Antrim supervisors consider payment for services

PAT FRIDGEN

The quality of services provided to Antrim Township and the prices charged were scrutinized Jan. 11 as supervisors determined which companies to retain.

Public works director Tom Davis said the township had used PA Percs for traffic signal maintenance since 1991, but he had compiled figures from additional companies as well.

"Other people can do it for a better price and the quality we're looking for, too," he said.

Responses to a request for proposal added American Traffic Solutions, and Republic Intelligent Transportation Services, Lancaster, as contenders. Davis conducted reference checks and noted Washington County was "enamored" with ITS. Overall, the company's preventative maintenance and labor fees were lower than the other two. The board approved a one-year service agreement with the recommended newcomer, with an option to extend it.

Though there was some criticism of Global Data Consultants for its computer software and support services, township administrator Brad Graham recommended extending the contract for another year.

"Considering what we've put into place, we have some pretty good technology here," he said. "We're just working out the bugs. To not approve this leaves us hanging with no IT support."

Global was hired in January as information technology service provider for $20,550, and in March to install a $23,000 computer system purchased through the Pennsylvania CoStars program, for a fee of $3,950. Staff was unsure if the glitches Global was encountering were due to the company itself, or the programs Antrim was using, but they agreed there were more problems than expected. Supervisors voted to keep Global for 2011.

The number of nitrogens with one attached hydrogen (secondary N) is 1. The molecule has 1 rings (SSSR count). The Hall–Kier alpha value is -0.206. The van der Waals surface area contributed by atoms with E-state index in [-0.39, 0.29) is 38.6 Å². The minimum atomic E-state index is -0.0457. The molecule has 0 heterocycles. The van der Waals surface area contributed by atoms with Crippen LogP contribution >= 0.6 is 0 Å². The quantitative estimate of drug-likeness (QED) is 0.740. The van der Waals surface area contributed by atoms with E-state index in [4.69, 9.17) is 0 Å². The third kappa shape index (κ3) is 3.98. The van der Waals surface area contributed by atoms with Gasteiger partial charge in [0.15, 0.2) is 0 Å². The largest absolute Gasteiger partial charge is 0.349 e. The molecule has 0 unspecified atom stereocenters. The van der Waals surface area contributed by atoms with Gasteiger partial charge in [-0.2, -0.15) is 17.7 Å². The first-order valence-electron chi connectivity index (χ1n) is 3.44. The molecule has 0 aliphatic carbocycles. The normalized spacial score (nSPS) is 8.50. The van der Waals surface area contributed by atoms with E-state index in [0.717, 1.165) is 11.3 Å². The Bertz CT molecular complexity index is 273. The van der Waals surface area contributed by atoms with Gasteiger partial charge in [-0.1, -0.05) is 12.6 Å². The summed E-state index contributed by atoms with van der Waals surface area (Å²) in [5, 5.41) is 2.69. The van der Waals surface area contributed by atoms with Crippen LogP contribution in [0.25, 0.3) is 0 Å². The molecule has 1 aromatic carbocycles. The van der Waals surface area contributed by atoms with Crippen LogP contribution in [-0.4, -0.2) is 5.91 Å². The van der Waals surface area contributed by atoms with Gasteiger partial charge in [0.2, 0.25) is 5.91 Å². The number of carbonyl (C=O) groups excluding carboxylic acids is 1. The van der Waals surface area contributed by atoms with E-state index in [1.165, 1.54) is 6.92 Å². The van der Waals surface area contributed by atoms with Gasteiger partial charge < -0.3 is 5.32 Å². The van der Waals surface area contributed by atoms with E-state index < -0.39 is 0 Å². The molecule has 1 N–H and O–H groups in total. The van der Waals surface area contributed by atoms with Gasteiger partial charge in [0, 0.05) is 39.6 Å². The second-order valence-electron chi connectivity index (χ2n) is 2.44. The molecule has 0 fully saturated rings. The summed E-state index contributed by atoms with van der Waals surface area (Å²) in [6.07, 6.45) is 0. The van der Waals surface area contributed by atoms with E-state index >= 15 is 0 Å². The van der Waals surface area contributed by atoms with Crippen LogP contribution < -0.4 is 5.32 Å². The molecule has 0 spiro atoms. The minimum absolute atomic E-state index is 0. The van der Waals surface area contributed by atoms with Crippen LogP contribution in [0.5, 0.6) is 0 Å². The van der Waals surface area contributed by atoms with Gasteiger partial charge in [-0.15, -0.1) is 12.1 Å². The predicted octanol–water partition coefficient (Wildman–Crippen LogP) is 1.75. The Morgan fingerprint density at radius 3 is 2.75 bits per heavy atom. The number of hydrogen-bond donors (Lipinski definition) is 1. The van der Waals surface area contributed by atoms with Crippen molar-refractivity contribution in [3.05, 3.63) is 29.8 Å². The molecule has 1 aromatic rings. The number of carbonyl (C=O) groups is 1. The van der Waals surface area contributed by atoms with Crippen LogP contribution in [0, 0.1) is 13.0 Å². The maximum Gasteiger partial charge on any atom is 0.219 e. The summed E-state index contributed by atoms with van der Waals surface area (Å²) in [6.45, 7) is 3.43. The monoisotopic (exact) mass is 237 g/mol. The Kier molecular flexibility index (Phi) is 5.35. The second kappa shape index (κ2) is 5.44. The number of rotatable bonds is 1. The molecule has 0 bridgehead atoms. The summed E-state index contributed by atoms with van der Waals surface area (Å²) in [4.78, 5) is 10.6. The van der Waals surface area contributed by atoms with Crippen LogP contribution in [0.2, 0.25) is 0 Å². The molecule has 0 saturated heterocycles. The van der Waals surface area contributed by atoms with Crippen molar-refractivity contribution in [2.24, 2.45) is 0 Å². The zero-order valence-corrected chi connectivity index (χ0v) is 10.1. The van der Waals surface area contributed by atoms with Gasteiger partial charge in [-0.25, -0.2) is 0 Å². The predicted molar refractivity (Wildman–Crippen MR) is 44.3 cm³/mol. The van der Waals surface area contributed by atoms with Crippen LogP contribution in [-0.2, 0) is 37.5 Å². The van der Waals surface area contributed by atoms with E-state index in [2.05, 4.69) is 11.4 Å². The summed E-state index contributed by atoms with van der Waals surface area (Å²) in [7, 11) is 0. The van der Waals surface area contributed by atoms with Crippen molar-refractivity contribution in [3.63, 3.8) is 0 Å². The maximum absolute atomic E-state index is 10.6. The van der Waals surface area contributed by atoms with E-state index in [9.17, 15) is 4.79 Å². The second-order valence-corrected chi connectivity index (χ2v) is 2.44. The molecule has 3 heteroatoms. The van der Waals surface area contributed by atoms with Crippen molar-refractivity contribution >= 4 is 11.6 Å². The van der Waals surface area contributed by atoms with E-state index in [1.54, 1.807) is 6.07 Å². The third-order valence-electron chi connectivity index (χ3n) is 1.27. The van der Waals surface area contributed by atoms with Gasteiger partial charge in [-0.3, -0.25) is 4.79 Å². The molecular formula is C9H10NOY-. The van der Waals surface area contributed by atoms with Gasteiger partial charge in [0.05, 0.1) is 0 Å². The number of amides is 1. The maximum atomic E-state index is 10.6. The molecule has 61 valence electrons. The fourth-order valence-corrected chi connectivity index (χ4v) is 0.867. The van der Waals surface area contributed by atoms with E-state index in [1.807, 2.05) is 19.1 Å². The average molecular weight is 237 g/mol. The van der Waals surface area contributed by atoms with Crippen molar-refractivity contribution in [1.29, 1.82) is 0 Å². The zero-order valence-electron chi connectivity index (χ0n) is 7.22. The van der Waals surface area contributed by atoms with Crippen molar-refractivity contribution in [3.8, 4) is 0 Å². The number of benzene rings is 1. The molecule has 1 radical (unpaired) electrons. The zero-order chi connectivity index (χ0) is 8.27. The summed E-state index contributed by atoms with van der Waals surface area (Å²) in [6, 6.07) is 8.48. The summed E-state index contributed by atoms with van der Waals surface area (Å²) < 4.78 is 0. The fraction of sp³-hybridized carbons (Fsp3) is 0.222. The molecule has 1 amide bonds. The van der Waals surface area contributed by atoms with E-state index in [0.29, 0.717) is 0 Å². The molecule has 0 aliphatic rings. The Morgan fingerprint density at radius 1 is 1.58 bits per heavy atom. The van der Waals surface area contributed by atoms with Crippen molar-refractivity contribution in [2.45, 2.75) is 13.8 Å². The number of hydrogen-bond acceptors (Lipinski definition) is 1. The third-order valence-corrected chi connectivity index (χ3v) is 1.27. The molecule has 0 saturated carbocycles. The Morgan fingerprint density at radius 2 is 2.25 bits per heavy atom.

Graham resurrected documents for Antrim Township Community Park projects, stating he had made clerical errors which required correction in bid actions. On Dec. 14 the board awarded a contract for construction of tennis and basketball courts to GRC General Contractors for $29,300. In reality, that bid was for a pavilion and benches. The board then gave GRC the job for the right project. Additionally, Graham recommended the courts project go out to bid again, since the lowest of five was still $172,000.

Other business

Chairman Sam Miller suggested the township newsletter, not published for several years, be revived specifically to inform all residents on the impact of Norfolk Southern's intermodal terminal on township life. He had encountered people who did not know Milnor Road would be closed, despite extensive coverage in newspapers and other outlets. The issue would be published after a worksession in which he hoped to discuss road issues with NS and elected officials.